It is not really possible here to go to a nursery and get whatever you want. I have been trying to get grafted fruit trees for some time and finally realized I had to order in advance. So last March I went to ICRISAT, an organization working on sustainable ecological farming in Niamey, and ordered […]
We are headed back to Niger to do a third solar training session, and train midwives among the Tuareg and Wodaabe nomads of Niger. The existing 18 solar students will start manufacture of panels to create demonstration sites from which they can sell solar equipment. Five initial midwife and health care liaison trainees have been […]
Our garden plot is next to a dry river bed where water flows for a short time each year, but is accessible only a few feet from the surface. Agriculture is becoming a profitable venture for the Air region.We had time for one more visit to our garden to see the new plantings and get […]
We had time to visit the garden which is just starting to produce onions, fennel and moringa.Below is the onion “nursery” which will be transplanted soon. We hope for a harvest in April.
Last trip, since we could not actually go to our garden, we found an alternative well to test our solar panels and pump. This time we finished up the two extra panels needed and went out to install the system in the garden at Indoudou, where it was originally intended. We had a stand made […]
The nomads got in to work the day we got back from our speedy visit to the center and the cows. They started right in making panels. Thirteen students showed up. The plan is to finish panels to install a solar pump at our garden in Indoudou. Install a small electrical system in the office […]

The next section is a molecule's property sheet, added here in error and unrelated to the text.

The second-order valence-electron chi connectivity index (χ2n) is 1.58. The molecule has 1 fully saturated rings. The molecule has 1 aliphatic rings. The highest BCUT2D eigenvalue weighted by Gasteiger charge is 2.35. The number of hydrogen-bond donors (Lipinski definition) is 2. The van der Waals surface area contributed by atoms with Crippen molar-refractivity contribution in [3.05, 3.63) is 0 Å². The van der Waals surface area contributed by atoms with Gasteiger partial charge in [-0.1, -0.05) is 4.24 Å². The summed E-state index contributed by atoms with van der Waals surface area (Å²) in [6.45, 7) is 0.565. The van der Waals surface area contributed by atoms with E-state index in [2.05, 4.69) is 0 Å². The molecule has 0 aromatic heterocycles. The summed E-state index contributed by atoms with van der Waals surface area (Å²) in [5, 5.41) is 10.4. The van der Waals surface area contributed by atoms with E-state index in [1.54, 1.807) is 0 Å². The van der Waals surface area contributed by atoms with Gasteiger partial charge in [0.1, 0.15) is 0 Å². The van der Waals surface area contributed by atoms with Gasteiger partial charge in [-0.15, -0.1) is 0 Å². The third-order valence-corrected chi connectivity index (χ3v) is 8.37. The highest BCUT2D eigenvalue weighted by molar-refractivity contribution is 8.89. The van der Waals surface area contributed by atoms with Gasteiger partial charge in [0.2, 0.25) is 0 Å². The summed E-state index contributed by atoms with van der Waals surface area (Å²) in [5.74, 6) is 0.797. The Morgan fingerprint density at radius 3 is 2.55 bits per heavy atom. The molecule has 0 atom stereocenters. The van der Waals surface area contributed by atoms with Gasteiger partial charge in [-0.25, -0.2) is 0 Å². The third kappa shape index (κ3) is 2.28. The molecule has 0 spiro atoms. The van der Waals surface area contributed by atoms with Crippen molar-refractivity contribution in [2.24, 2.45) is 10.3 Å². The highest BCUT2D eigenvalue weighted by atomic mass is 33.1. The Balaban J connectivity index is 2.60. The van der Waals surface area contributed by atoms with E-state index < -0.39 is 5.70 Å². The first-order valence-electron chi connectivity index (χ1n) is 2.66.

Charlene Pidgeon has been a good traveling buddy in West Africa for over 10 years. She and I shop together for our respective African Art businesses. She has been actively raising money for Nomad Foundation projects that she manages for much of this time. They include a major goat purchasing program which has served especially […]
Dr. Komp showed a film of his Malian project which was very popular since much of it was in French and they could understand it.He wanted them to understand theory, which was somewhat difficult to communicate. Especially since I had to figure it out first and then communicate it to them. When he got into […]
Here the whole class proudly displays the first solar panel ever built in Niger. It is a 54 watt designed to power the pump at our garden in Indoudou.
Some people actually pack clothes when they take a trip. Well I not only get to pack my own bags (no clothes of course) but our volunteers bags as well (I must say Dr. Skankey has done yeoman’s duty gathering materials for the medical clinic and packing bags as well–I cannot take all the credit) […]
Feb. 9On arrival at the center, I found the construction stopped because of lack of water. Our solar pump did not have enough water to continue pumping so we realized we had to dig the well deeper, but this is a difficult process. The “digger” descends into the 135 foot deep well. His voice echoes […]
I have been shopping in Agadez today. The sad boutiques are still open but there are no customers. I visited each one and tried to spend a little money at each. They were so surprised and appreciative to have a customer. They all know me and there was no pressure–they wanted my money to last […]